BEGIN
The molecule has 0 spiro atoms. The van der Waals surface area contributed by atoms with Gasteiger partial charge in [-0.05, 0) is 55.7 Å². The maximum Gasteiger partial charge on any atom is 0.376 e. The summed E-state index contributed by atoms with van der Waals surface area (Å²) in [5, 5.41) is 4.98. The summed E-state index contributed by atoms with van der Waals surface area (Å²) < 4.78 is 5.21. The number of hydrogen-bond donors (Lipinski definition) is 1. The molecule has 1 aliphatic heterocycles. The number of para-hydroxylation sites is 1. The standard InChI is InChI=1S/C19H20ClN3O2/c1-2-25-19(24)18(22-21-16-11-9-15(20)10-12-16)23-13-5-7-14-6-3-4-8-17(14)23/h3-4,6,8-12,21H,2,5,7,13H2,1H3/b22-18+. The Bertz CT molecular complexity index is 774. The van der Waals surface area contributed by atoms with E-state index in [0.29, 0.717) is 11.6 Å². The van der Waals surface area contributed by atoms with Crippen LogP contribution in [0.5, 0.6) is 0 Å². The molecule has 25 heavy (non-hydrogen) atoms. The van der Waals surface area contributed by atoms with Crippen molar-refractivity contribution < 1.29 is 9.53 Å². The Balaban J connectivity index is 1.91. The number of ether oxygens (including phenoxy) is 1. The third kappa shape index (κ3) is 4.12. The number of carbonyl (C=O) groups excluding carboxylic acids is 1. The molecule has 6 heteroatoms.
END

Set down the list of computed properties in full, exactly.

The molecule has 0 spiro atoms. The van der Waals surface area contributed by atoms with Gasteiger partial charge in [-0.05, 0) is 55.7 Å². The maximum Gasteiger partial charge on any atom is 0.376 e. The summed E-state index contributed by atoms with van der Waals surface area (Å²) in [5, 5.41) is 4.98. The summed E-state index contributed by atoms with van der Waals surface area (Å²) < 4.78 is 5.21. The number of hydrogen-bond donors (Lipinski definition) is 1. The molecule has 1 aliphatic heterocycles. The number of para-hydroxylation sites is 1. The standard InChI is InChI=1S/C19H20ClN3O2/c1-2-25-19(24)18(22-21-16-11-9-15(20)10-12-16)23-13-5-7-14-6-3-4-8-17(14)23/h3-4,6,8-12,21H,2,5,7,13H2,1H3/b22-18+. The Bertz CT molecular complexity index is 774. The van der Waals surface area contributed by atoms with E-state index in [0.29, 0.717) is 11.6 Å². The van der Waals surface area contributed by atoms with Crippen LogP contribution in [0.5, 0.6) is 0 Å². The molecule has 25 heavy (non-hydrogen) atoms. The van der Waals surface area contributed by atoms with Crippen molar-refractivity contribution < 1.29 is 9.53 Å². The Balaban J connectivity index is 1.91. The number of ether oxygens (including phenoxy) is 1. The third kappa shape index (κ3) is 4.12. The number of carbonyl (C=O) groups excluding carboxylic acids is 1. The molecule has 6 heteroatoms.